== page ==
It seems I’ve been so busy of late that I’ve neglected one of my favourite areas of food – cookbooks! I’ve amassed quite a little cache of them over the last few months and it’s time to take a look at a few of my favourites.
Not resting on her laurels after the best-selling and award-winning success of her first cookbook on South Australian show cooks, The Blue Ribbon Cookbook, Liz Harfull has followed it up with The Australian Blue Ribbon Cookbook (Allen & Unwin). Hitting the road, Liz has travelled around the country meeting and eating with some of the hundreds of amateur cooks who enter the 600 or so agricultural shows across Australia each year.
Sticking with the format that saw The Blue Ribbon cookbook named runner-up in Paris in the Gourmand World Cookbook Awards against finalists from more than 50 countries, this charming book is full of the stories of real food heroes. These are the (mostly, but not exclusively) women who keep the country cooking tradition alive and well all around Australia.
Sharing recipes based on tradition, experience and strict judging standards we meet the faces behind the Tupperware containers, discovering their passion, history and stories. Each featured cook shares a prizewinning recipe and each is accompanied by tips from the cook and tips from the judges. The book is full of the sort of food that memories are made of and is, quite simply, a joy to flick through. I couldn’t help but smile at the warmth, wisdom and generosity of these cooks. I doubt I’ll ever attempt to win a blue ribbon, but I’m damn sure I’ll be able to make a decent sponge because of this book!
I imagine that quite few of the prize-winning cooks interviewed in Liz Harfull’s book first found their cooking mojo in home economics classes, clutching a copy of The Commonsense Cookery Book (Harper Collins) in their hot little hands. Celebrating it’s centenary this year, this kitchen/classroom bible was first compiled by a group of dedicated NSW cookery teachers and has sold over one million copies over the years.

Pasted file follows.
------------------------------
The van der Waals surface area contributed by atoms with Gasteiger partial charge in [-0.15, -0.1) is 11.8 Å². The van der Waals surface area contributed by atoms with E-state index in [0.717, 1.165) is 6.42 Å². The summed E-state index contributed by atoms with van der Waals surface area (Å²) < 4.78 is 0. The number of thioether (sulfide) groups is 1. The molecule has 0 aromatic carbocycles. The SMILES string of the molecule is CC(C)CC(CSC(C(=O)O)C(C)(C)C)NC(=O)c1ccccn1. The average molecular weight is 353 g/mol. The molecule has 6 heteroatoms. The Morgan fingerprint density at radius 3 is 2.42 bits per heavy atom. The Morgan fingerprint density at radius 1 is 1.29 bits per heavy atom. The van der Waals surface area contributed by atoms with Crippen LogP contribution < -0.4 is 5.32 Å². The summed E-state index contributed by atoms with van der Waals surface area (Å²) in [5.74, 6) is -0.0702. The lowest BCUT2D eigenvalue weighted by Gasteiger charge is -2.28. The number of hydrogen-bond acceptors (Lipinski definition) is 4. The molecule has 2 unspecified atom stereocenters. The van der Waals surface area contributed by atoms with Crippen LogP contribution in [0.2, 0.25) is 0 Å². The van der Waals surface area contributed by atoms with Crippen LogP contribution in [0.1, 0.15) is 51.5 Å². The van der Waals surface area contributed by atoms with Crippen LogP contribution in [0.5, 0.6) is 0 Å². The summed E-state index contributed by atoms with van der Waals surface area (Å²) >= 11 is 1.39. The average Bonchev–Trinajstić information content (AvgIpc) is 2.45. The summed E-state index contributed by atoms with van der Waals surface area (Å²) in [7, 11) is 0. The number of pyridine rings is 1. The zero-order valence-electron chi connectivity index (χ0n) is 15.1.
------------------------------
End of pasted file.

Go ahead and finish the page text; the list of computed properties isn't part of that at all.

This new Centenary Edition comes beautifully boxed with a companion notebook and a new introduction, plus historical information. The format is clean and simple, setting out step-by-step recipes from basics up to more complex dishes and would be the perfect gift for any novice cook (or any domestically-challenged young adult that you might eventually manage to elbow out of the house). The contents include tips on measurements, cookery terms, and dietary guidelines and also has a handy list of basic kitchen equipment.
I couldn’t resist making a comparison between this new edition and a 1941 copy of the same book I had handy (as one does 😉 ). No prizes for guessing that the list of kitchen equipment has changed a bit – it seems not many of us need a blancmange mould, pudding basins or an asbestos mat these days.
delicious. Love To Cook (ABC Books, Harper Collins) is ABC delicious. food director Valli Little’s eighth book. I last reviewed one of Valli’s great books back in January of last year (crumbs!) and still stick by what I said then. She really does deliver when it comes to fresh, interesting food without too much fiddling or fuss.